Abnormal Psychology and Therapy Paper
Jennifer Sisson, Mariflor Custodio, Johnnie Marry, and Jessica Kirby Psychology/300
November 10, 2014
Abnormal Psychology and Therapy Paper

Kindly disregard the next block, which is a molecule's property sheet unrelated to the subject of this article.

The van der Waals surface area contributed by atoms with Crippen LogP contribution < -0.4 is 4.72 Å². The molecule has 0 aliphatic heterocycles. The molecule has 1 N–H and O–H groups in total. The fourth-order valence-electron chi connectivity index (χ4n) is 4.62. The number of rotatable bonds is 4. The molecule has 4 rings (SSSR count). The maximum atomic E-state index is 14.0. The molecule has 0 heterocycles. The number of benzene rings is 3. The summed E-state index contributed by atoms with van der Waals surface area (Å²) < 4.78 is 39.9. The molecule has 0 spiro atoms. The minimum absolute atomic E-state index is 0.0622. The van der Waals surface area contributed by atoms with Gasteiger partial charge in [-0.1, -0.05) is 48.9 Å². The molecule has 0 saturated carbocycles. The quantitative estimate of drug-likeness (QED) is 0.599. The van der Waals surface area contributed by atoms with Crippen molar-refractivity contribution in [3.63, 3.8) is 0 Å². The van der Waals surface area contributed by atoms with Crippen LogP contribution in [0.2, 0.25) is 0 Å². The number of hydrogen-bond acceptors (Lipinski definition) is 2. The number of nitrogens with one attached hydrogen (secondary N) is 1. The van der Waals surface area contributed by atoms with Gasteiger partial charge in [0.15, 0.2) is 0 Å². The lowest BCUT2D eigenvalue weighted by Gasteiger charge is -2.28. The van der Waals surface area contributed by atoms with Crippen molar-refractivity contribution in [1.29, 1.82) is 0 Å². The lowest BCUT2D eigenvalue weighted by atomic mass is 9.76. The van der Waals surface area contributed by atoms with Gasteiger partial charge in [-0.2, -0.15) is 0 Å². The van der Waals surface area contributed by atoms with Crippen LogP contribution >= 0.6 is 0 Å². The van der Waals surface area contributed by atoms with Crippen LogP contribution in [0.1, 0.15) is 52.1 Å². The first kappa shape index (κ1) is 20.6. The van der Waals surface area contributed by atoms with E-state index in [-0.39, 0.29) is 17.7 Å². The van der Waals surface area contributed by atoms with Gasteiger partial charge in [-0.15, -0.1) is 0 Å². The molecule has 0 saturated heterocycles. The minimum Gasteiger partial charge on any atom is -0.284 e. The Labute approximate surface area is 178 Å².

Psychology is defined as "the scientific investigation of mental processes and behavior" (Kowalski and Westen, 2011, pg. 3). This paper will examine normal and abnormal psychology. It will tackle two mental disorders and two mental illnesses. Lastly, it will identify therapies used for each school of thought in psychology. "Normal psychology creates a frame of reference from which inferences about typical behavior and thought patterns can be drawn" (Ellis, 2014, paragraph 2). It is the study of mental process and behavior of those that are considered by society as normal or average (Ellis, 2014). It also involves the study or examination of general psychological and behavioral responses of a certain population (Ellis, 2014). Abnormal psychology studies abnormalities or atypical behavior compared with those of the same society (McLeod, 2014). It has four different types: statistical infrequency, violation of social norms, failure to function adequately, and deviation from ideal mental health (McLeod, 2014). Statistical infrequency defines one's traits, thinking, or behavior as abnormal if it is deemed rare or unusual due to statistics (McLeod, 2014). Rarity and infrequent trait are based on the norm, which should be known first. The violation of social norms is defined abnormal if it violates the unwritten rules that are accepted in that social environment (McLeod, 2014). Failure to function adequately entails those that cannot cope with the everyday stresses in life (McLeod, 2014). Lastly, deviation from ideal mental health is anything that deviates from that of what is viewed as normal or ideal behavior (McLeod, 2014). Dissociative disorder is defined that the individual experiences disruptions in consciousness, memory, sense of identity, or perception; the person may experience periods of amnesia; dissociation is a response to overwhelming psychic pain, as a result from severe physical abuse or rape (Kowaski & Westen, 2011). Dissociative Identity Disorder also known as multiple personality disorder, when two or more separate personalities are in one person; individuals that have dissociative disorders typically come from chaotic home environments and have suffered physical and sexual abuse in childhood; females are a vast majority of individuals with dissociative disorders (Kowaski & Westen, 2011). Panic disorder is characterized by attacks of intense fear and feelings of doom or terror not justified by the situation (Comer, 2011). The attacks typically include physiological symptoms such as shortness of breath, dizziness, heart palpitations, trembling, and chest pains (Barlow, 2002). Psychological symptoms include fear of dying or going crazy (Comer, 2011). Lifetime prevalence for panic disorder is in the range of 1.4 to 2.9 percent cross-culturally in countries as diverse as Canada, New Zealand, and Lebanon (Weissman et al. , 1997). Schizophrenia is an umbrella term for a number of psychotic disorders that involve disturbances in nearly every dimension of human psychology, including thought, perception, behavior, language, communication, and emotion; most forms of schizophrenia begin in the late teens and early twenties (Kowaski & Westen, 2011). Schizophrenic symptoms can be categorized into positive and negative symptoms (Crow, 1980; Strauss et al., 1974). Positive symptoms, such as delusions, hallucinations, and loose associations, are most apparent in acute phases of the illness and are often treatable with antipsychotic medications; negative symptoms signal that something is missing, such as normal emotions; they are relatively chronic symptoms of schizophrenia such as flat affect, lack of motivation, socially inappropriate behavior and withdrawal from relationships,...
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